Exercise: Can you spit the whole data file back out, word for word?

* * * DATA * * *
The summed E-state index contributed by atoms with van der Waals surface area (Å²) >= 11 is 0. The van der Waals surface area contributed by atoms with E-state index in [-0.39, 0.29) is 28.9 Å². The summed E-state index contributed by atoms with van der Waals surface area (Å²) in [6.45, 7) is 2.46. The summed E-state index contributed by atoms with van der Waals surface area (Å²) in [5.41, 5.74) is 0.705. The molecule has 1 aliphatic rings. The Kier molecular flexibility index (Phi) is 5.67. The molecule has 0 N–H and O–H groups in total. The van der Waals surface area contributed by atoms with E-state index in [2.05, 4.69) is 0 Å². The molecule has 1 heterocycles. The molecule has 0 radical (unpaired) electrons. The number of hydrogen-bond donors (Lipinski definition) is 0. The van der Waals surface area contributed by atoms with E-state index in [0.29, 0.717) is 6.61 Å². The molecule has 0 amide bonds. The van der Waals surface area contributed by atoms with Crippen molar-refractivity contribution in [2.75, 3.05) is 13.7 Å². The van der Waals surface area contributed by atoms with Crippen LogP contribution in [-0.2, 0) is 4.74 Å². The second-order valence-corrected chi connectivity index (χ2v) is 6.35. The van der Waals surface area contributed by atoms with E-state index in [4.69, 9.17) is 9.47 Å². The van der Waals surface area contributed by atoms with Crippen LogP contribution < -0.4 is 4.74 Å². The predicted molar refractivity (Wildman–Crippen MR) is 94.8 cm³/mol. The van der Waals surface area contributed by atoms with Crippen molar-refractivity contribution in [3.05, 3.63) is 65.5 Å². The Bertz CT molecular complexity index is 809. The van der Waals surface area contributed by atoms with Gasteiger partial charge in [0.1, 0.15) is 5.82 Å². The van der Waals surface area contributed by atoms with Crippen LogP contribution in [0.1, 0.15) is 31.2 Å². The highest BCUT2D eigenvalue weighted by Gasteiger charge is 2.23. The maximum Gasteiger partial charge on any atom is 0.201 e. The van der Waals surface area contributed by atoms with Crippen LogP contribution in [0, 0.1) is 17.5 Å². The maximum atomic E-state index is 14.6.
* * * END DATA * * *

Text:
The summed E-state index contributed by atoms with van der Waals surface area (Å²) >= 11 is 0. The van der Waals surface area contributed by atoms with E-state index in [-0.39, 0.29) is 28.9 Å². The summed E-state index contributed by atoms with van der Waals surface area (Å²) in [6.45, 7) is 2.46. The summed E-state index contributed by atoms with van der Waals surface area (Å²) in [5.41, 5.74) is 0.705. The molecule has 1 aliphatic rings. The Kier molecular flexibility index (Phi) is 5.67. The molecule has 0 N–H and O–H groups in total. The van der Waals surface area contributed by atoms with E-state index in [2.05, 4.69) is 0 Å². The molecule has 1 heterocycles. The molecule has 0 radical (unpaired) electrons. The number of hydrogen-bond donors (Lipinski definition) is 0. The van der Waals surface area contributed by atoms with E-state index in [0.29, 0.717) is 6.61 Å². The molecule has 0 amide bonds. The van der Waals surface area contributed by atoms with Crippen molar-refractivity contribution in [2.75, 3.05) is 13.7 Å². The van der Waals surface area contributed by atoms with Crippen LogP contribution in [-0.2, 0) is 4.74 Å². The second-order valence-corrected chi connectivity index (χ2v) is 6.35. The van der Waals surface area contributed by atoms with E-state index in [4.69, 9.17) is 9.47 Å². The van der Waals surface area contributed by atoms with Crippen LogP contribution < -0.4 is 4.74 Å². The predicted molar refractivity (Wildman–Crippen MR) is 94.8 cm³/mol. The van der Waals surface area contributed by atoms with Crippen molar-refractivity contribution in [3.05, 3.63) is 65.5 Å². The Bertz CT molecular complexity index is 809. The van der Waals surface area contributed by atoms with Gasteiger partial charge in [0.1, 0.15) is 5.82 Å². The van der Waals surface area contributed by atoms with Crippen LogP contribution in [0.1, 0.15) is 31.2 Å². The highest BCUT2D eigenvalue weighted by Gasteiger charge is 2.23. The maximum Gasteiger partial charge on any atom is 0.201 e. The van der Waals surface area contributed by atoms with Crippen LogP contribution in [0, 0.1) is 17.5 Å². The maximum atomic E-state index is 14.6.